Posts Tagged ‘Iran sanctions’

Khashoggi, Erdogan’s verbal assaults add to talk of ‘instability’ in Saudi Arabia

November 7, 2018


Nahum Barnea, a leading Israeli commentator, writing in Yedioth Ahronoth in May (in Hebrew), set out, unambiguously, the ‘deal’ behind Trump’s Middle East policy:

In the wake of the US exit from JCPOA [which occurred on 8 May], Trump, Barnea wrote, will threaten a rain of ‘fire and fury’ onto Tehran … whilst Putin is expected to restrain Iran from attacking Israel using Syrian territory, thus leaving Netanyahu free to set new ‘rules of the game’ by which the Israel may attack and destroy Iranian forces anywhere in Syria (and not just in the border area, as earlier agreed) when it wishes, without fear of retaliation.

Authored by Alastair Crooke via The Strategic Culture Foundation

Saudi Crown Prince says he loves working with the US president and that a lot has been achieved in the Middle East due to their partnership. (AFP/File)

This represented one level to the Netanyahu strategy: Iranian restraint, plus Russian acquiescence to coordinated Israeli air operations over Syria.

 “There is only one thing that isn’t clear [concerning this deal]”, a senior Israeli Defence official closest to Netanyahu, told Ben Caspit, “that is, who works for whom? Does Netanyahu work for Trump, or is President Trump at the service of Netanyahu … From the outside … it looks like the two men are perfectly in sync. From the inside, this seems even more so: This kind of cooperation … sometimes makes it seem as if they are actually just one single, large office”.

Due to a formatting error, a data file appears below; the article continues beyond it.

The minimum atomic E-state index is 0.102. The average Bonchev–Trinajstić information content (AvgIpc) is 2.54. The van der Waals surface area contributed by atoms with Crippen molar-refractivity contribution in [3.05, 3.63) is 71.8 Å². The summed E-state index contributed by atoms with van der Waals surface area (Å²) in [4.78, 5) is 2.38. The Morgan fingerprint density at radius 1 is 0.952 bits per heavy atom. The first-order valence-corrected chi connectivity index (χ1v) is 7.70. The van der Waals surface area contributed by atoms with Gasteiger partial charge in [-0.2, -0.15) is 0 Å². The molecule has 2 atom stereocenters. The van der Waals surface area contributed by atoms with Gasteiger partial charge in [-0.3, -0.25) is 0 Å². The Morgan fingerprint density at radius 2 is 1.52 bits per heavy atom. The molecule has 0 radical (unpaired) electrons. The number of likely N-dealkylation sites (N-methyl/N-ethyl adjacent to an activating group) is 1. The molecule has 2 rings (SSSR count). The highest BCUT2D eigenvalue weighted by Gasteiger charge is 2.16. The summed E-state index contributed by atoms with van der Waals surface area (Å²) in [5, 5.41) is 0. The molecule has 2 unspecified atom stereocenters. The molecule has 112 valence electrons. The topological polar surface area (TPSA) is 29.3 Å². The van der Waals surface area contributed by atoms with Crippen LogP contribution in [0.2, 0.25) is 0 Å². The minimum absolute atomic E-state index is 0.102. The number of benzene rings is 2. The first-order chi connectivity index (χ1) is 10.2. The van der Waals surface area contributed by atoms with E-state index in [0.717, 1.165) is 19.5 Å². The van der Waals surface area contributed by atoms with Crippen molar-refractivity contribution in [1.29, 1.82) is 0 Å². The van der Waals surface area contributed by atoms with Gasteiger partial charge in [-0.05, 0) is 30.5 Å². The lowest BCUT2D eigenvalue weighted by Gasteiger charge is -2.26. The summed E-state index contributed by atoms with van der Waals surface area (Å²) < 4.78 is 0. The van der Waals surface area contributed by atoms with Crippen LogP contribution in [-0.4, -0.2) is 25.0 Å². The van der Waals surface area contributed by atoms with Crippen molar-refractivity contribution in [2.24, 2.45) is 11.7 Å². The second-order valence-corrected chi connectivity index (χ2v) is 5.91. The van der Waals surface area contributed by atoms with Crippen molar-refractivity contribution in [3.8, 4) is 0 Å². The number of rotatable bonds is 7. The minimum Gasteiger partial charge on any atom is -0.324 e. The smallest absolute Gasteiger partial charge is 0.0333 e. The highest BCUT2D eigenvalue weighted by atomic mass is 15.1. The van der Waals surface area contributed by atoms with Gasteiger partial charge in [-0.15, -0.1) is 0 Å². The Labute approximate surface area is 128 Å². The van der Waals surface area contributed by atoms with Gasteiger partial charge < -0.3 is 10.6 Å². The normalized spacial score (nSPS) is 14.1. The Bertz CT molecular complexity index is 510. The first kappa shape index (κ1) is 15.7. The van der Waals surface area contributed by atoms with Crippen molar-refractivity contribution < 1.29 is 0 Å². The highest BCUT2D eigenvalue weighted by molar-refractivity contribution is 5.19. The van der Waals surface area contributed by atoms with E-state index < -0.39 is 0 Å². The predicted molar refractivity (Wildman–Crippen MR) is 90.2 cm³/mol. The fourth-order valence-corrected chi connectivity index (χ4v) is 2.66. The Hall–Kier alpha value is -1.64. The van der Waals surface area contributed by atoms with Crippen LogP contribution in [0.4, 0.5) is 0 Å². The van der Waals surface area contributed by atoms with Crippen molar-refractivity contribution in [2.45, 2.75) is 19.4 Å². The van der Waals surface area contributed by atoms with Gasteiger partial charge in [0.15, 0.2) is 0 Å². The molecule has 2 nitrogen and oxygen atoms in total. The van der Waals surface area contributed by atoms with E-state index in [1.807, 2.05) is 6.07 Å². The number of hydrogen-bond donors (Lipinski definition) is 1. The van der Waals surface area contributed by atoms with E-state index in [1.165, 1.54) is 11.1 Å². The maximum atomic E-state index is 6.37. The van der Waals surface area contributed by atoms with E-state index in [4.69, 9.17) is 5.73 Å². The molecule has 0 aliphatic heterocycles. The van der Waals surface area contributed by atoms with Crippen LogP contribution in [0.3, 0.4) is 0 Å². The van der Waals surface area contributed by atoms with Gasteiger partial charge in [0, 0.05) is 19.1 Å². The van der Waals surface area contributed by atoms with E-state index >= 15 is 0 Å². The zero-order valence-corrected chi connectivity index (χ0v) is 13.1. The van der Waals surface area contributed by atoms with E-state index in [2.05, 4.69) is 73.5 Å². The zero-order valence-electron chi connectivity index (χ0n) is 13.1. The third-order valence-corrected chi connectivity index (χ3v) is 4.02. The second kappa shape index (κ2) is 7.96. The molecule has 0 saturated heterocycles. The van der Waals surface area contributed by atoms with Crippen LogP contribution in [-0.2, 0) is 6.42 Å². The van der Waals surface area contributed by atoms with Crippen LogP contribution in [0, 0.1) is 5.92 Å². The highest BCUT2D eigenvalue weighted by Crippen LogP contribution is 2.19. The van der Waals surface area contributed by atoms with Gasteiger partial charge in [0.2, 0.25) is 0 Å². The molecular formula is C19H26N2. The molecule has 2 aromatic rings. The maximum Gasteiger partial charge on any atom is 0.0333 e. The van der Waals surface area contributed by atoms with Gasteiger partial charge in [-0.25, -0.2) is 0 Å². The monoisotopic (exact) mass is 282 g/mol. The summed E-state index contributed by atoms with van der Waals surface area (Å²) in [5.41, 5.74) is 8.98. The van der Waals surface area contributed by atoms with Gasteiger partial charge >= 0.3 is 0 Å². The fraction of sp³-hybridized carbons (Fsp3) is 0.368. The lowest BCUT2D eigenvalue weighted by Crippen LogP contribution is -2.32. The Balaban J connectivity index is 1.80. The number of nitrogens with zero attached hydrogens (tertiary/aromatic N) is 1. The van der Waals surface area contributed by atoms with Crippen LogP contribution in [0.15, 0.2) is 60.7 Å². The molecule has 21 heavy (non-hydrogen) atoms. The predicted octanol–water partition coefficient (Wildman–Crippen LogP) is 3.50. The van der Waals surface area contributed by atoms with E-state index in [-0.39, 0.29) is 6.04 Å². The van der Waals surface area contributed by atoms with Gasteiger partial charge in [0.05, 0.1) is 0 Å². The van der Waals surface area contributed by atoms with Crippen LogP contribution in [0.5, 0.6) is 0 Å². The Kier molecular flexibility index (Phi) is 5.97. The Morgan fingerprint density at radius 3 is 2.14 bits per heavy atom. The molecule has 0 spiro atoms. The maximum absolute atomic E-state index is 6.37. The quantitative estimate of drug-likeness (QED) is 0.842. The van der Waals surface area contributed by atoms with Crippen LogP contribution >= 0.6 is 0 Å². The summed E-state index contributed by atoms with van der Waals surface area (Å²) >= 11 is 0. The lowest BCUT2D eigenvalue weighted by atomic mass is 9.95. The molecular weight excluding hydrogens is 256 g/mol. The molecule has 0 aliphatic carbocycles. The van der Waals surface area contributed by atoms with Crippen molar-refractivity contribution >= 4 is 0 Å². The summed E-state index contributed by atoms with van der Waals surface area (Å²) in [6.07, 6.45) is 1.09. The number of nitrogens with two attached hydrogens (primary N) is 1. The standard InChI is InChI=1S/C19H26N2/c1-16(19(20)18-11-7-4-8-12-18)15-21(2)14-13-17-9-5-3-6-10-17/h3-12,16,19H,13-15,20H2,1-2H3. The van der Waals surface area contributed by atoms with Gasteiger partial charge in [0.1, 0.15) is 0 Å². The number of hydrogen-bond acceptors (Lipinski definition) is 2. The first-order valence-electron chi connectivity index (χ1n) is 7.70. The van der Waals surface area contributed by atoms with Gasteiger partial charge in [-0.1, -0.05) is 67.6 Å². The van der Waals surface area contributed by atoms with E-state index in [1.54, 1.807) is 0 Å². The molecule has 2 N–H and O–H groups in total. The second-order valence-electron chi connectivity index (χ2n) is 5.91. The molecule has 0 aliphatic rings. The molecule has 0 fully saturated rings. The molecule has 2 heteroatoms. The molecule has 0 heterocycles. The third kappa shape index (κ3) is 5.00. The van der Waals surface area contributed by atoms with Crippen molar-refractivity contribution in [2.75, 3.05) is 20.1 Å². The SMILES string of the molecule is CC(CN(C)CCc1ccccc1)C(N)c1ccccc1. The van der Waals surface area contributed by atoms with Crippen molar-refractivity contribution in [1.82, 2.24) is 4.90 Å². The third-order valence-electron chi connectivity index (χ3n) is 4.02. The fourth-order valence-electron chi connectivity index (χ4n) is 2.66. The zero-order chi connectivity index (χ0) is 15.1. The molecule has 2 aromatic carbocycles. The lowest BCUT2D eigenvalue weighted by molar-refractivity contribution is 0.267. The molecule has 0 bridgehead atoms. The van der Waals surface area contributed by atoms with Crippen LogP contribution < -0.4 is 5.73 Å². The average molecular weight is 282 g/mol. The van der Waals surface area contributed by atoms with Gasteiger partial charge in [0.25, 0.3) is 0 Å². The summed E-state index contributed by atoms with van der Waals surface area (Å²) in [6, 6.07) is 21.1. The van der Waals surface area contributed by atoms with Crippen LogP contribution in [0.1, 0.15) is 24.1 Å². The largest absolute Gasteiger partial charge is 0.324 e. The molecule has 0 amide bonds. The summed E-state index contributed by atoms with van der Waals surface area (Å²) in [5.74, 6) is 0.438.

There has been, from the outset, a second level, too:

This entire ‘inverted pyramid’ of Middle East engineering had, as its single point of departure, Mohammed bin Salman (MbS).

It was Jared Kushner, the Washington Post reports, who “championed Mohammed as a reformer poised to usher the ultraconservative, oil-rich monarchy into modernity. Kushner privately argued for months, last year, that Mohammed would be key to crafting a Middle East peace plan, and that with the prince’s blessing, much of the Arab world would follow”. It was Kushner, the Post continued, “who pushed his father-in-law to make his first foreign trip as president to Riyadh, against objections from then-Secretary of State Rex Tillerson – and warnings from Defense Secretary Jim Mattis”.

Well, now MbS has, in one form or another, been implicated in the Khashoggi murder.  Bruce Riedel of Brookings, a longtime Saudi observer and former senior CIA & US defence official, notes“for the first time in 50 years, the kingdom has become a force for instability” (rather than stability in the region), and suggests that there is an element  of ‘buyer’s remorse’ now evident in parts of Washington.

The ‘seamless office process’ to which the Israeli official referred with Caspit, is known as ‘stovepiping’, which is when a foreign state’s policy advocacy and intelligence are passed straight to a President’s ear – omitting official Washington from the ‘loop’; by-passing any US oversight; and removing the opportunity for officials to advise on its content.  Well, this has now resulted in the Khashoggi strategic blunder.  And this, of course, comes in the wake of earlier strategic ‘mistakes’: the Yemen war, the siege of Qatar, the Hariri abduction, the Ritz-Carlton princely shakedowns.